The owners’ chose an integrated design approach so that the deconstruction of their old home and construction of the new one went smoothly while they were overseas on a planned sabbatical.
This site has been home for over 30 years to University of Texas professors who built successful careers and raised their family here. They watched their neighborhood expand into a collection of mega-homes built on small lots. Resisting that trend, they chose to stay in place and build a modestly sized, net-zero house. All planning took place in the nine months prior to the owners leaving the country on sabbatical. This included a surprise last minute discovery of archaic deed restrictions that altered the original design. Changes were made, the owners boarded their plane and nine months later returned to their new home.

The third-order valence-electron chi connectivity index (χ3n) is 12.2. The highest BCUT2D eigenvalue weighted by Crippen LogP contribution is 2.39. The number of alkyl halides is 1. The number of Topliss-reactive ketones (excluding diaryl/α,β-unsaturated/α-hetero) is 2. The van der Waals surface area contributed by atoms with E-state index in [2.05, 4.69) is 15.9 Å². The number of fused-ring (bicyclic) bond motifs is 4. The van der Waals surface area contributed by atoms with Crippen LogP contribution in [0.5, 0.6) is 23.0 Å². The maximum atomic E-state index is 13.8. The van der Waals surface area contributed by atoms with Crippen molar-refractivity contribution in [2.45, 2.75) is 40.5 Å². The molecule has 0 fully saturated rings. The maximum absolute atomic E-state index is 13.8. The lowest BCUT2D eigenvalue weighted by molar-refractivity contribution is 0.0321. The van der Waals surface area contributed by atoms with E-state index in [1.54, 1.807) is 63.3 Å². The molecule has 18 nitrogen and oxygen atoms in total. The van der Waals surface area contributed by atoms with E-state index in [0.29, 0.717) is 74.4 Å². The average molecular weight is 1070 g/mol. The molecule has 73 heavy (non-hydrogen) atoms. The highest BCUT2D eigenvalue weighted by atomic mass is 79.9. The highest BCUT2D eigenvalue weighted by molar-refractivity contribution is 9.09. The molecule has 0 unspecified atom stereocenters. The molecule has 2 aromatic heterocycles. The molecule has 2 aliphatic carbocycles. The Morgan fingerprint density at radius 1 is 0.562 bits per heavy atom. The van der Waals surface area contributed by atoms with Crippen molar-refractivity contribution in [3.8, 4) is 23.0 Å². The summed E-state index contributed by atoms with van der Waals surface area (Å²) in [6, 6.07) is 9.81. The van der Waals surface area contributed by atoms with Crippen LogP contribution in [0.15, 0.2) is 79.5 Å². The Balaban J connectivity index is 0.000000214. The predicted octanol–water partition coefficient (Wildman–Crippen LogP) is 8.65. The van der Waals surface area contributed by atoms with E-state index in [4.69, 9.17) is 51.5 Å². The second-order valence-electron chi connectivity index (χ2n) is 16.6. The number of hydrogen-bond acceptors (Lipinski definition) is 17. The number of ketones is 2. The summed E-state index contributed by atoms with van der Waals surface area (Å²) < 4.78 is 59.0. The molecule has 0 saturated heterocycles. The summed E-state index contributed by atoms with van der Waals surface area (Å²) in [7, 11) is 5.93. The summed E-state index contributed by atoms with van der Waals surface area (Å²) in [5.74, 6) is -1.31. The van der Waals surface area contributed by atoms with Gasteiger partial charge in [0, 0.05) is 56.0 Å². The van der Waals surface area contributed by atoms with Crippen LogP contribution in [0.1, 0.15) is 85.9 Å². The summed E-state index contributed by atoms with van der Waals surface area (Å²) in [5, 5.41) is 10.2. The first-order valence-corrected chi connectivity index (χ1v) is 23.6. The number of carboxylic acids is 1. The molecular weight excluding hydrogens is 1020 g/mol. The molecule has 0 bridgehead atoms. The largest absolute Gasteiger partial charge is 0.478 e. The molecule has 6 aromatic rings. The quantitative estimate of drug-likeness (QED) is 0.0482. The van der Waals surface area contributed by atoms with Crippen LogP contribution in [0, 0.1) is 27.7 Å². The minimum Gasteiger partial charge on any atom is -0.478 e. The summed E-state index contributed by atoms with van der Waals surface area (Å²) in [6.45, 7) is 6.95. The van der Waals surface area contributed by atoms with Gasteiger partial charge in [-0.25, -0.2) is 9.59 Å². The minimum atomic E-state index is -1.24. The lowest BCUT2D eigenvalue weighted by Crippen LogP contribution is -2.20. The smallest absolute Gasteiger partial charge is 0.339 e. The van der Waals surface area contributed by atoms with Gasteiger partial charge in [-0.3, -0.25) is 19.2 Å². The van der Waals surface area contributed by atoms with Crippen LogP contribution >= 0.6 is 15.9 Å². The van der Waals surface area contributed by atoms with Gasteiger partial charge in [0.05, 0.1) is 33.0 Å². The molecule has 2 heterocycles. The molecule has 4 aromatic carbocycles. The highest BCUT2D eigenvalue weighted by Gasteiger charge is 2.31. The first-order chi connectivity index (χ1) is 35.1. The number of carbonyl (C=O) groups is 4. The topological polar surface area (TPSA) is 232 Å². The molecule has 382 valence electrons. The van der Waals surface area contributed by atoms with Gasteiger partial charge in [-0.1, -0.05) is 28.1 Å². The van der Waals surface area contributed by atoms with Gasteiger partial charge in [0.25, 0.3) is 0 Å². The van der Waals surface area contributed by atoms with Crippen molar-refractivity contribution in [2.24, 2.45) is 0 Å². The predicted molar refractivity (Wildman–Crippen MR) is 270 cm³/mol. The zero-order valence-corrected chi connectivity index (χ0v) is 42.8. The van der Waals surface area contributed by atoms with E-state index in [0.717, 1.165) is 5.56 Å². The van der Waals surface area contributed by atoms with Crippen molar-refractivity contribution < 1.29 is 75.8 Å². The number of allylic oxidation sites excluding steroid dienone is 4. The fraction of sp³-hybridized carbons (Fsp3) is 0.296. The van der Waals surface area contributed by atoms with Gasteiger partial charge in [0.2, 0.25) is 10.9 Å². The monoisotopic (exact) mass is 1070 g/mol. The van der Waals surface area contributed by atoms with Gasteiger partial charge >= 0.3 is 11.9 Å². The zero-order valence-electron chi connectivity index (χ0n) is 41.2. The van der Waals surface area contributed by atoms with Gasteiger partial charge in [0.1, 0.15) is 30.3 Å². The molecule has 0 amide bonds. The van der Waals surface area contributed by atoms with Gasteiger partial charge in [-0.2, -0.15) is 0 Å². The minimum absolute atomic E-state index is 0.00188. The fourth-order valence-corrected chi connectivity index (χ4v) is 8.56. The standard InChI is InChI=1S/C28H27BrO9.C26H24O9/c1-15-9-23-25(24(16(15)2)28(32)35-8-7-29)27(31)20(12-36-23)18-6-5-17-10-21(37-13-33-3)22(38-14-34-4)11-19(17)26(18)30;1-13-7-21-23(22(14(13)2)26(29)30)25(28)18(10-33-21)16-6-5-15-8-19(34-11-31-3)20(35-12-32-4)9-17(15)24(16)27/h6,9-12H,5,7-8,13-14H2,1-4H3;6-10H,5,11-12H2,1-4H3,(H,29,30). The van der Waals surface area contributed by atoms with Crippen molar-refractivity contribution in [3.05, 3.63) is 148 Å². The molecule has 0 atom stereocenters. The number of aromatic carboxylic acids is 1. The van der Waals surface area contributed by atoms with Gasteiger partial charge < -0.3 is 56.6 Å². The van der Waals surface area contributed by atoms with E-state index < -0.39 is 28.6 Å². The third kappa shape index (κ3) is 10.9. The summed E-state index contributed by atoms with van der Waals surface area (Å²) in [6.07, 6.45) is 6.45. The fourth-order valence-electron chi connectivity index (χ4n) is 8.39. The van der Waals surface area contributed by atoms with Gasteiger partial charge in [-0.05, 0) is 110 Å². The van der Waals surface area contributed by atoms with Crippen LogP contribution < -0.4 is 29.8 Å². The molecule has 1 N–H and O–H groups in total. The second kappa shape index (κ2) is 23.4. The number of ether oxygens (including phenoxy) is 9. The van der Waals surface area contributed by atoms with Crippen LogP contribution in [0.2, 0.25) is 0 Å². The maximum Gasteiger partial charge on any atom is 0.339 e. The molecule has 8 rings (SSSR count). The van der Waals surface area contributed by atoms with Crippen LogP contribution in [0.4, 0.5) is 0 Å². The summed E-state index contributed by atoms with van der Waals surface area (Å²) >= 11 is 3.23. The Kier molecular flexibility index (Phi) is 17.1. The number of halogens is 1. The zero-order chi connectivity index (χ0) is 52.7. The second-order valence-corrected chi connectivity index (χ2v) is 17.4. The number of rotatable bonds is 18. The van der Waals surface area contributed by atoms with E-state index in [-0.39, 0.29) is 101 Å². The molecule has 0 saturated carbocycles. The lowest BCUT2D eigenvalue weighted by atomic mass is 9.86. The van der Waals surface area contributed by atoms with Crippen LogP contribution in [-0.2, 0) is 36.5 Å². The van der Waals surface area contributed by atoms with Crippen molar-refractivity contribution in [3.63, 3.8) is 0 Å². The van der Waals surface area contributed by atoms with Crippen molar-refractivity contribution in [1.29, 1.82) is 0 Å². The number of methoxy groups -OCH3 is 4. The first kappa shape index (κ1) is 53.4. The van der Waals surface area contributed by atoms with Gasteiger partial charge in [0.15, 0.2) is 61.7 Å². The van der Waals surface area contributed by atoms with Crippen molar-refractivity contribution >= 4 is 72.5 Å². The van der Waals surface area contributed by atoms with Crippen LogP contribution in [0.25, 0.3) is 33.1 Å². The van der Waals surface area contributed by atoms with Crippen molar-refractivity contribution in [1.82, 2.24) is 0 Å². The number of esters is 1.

The open kitchen/living area is the perfect space to entertain students, faculty and family. Floor-to-ceiling bookshelves highlight their passion for literature. Natural day-lighting makes the home bright without artificial light while a sophisticated HVAC system and fresh air filtration ensure improved indoor air quality. As the owners anticipate aging in place, the layout is friendly to limited mobility. Passive solar design, standing seam metal roofing and a solar PV installation has rewarded the owners by generating more energy than they use.